Wayne Pennington, chair of the Department of Geological & Mining Engineering
and Sciences, has been named a Jefferson Science Fellow by the US
Department of State. The Jefferson Science Fellowship was established to create
opportunities for substantial engagement of tenured scientists and engineers from
US academic institutions.
Pennington will serve a one-year assignment working full-time as a Senior
Engineering Advisor with a group at USAID, the Agency for International
Development. He will help improve methods of infrastructure development for
increased capacity building, particularly in post-disaster and post-conflict settings
in Pakistan and Afghanistan. His focus will be primarily on improved energy development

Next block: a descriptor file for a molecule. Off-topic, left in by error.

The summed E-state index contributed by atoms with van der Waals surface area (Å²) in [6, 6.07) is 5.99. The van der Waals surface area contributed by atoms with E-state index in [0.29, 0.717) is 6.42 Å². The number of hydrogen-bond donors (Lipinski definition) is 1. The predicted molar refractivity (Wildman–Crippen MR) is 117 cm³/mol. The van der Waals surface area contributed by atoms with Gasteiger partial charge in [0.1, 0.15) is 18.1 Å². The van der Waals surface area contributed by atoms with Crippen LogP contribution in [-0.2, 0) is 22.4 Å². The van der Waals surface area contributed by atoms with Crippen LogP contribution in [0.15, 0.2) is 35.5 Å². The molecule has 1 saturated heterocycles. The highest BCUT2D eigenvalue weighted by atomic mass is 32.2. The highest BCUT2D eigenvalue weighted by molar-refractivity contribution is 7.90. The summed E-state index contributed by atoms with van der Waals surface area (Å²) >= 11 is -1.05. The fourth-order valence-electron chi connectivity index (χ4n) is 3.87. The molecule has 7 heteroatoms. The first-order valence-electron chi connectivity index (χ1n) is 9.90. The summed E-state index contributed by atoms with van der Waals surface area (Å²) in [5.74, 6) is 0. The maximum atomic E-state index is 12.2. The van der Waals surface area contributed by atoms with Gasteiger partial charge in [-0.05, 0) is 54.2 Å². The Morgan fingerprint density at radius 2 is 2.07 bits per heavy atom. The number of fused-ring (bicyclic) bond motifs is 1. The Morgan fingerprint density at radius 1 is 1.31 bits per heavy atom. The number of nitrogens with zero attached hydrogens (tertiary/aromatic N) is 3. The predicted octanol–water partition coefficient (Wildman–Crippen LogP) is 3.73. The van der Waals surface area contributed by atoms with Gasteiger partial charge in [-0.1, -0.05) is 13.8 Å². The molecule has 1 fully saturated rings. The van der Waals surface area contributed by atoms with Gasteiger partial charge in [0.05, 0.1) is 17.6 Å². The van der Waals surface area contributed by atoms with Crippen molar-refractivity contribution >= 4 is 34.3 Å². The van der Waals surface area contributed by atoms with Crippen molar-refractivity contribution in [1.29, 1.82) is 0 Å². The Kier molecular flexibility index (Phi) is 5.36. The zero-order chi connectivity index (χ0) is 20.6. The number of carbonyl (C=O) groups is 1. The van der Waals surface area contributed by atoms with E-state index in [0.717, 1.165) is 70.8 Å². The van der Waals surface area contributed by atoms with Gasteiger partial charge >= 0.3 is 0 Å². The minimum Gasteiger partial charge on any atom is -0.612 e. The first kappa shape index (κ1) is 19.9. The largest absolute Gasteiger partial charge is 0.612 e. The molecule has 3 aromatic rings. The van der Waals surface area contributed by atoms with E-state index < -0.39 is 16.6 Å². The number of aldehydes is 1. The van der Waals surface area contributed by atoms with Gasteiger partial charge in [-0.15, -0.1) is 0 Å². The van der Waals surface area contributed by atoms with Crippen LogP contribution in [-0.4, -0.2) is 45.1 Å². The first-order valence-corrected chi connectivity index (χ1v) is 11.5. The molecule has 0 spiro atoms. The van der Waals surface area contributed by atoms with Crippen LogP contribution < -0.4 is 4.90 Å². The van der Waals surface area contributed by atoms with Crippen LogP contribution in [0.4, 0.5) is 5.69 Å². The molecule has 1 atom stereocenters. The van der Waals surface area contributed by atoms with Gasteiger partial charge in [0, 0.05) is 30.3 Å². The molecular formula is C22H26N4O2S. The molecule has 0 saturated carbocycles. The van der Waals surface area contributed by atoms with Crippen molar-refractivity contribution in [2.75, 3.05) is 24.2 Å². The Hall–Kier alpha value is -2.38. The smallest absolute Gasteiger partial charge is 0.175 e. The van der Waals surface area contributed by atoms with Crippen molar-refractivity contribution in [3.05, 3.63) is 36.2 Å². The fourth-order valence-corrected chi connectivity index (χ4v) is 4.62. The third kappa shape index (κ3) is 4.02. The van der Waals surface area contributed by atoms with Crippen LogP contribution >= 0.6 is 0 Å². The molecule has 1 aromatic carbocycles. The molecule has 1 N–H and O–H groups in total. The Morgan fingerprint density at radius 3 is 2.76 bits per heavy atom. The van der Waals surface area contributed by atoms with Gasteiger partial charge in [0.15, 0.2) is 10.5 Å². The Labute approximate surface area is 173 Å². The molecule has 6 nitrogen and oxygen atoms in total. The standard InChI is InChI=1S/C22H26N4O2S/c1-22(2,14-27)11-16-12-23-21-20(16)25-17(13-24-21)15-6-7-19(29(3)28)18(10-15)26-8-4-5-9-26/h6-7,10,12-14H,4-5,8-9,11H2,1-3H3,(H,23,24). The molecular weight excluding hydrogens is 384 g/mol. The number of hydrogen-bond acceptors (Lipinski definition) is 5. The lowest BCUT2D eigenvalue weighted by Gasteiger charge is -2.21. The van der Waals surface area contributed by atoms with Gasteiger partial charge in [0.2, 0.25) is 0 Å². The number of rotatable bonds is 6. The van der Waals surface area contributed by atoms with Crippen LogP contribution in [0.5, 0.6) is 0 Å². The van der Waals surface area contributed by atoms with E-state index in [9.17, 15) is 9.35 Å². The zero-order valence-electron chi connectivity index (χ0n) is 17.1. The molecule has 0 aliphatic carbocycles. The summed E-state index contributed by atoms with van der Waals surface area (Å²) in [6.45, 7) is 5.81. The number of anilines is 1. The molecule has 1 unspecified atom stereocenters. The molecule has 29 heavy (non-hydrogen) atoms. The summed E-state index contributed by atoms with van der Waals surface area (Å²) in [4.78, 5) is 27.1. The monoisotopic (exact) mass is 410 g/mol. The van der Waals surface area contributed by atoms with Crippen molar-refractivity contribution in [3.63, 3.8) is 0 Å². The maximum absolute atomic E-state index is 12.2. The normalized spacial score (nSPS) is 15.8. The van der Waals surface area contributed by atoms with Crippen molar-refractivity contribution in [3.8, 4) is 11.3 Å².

and distribution, and on earthquake hazard mitigation.
A geophysicist, Pennington’s research is centered on the response of Earth
materials to changes in physical conditions, such as stress, saturation, and temperature.
The applications of this work are found in induced seismicity, deep
earthquakes, as well as oil and gas exploration and development.
Pennington has worked in both academia and in industry and has conducted
fieldwork at sites around the world. In the 1970s, he studied tectonic earthquakes
in Latin America and Pakistan. In the 1980s, at the University of Texas at Austin, he
studied the relationship of earthquakes to oil and gas production. Following that, he
worked at the research laboratory for Marathon Oil Company, studying techniques
to improve the identification of, and production from, oil and gas reservoirs. Since
1994, he has been at Michigan Tech, teaching and conducting research into geophysical
observations of oil and gas production.
He has served as the first vice president for the Society of Exploration
Geophysicists, published over thirty papers, and coauthored a book (with his
students). His degrees are from Princeton University, Cornell University, and the
University of Wisconsin-Madison.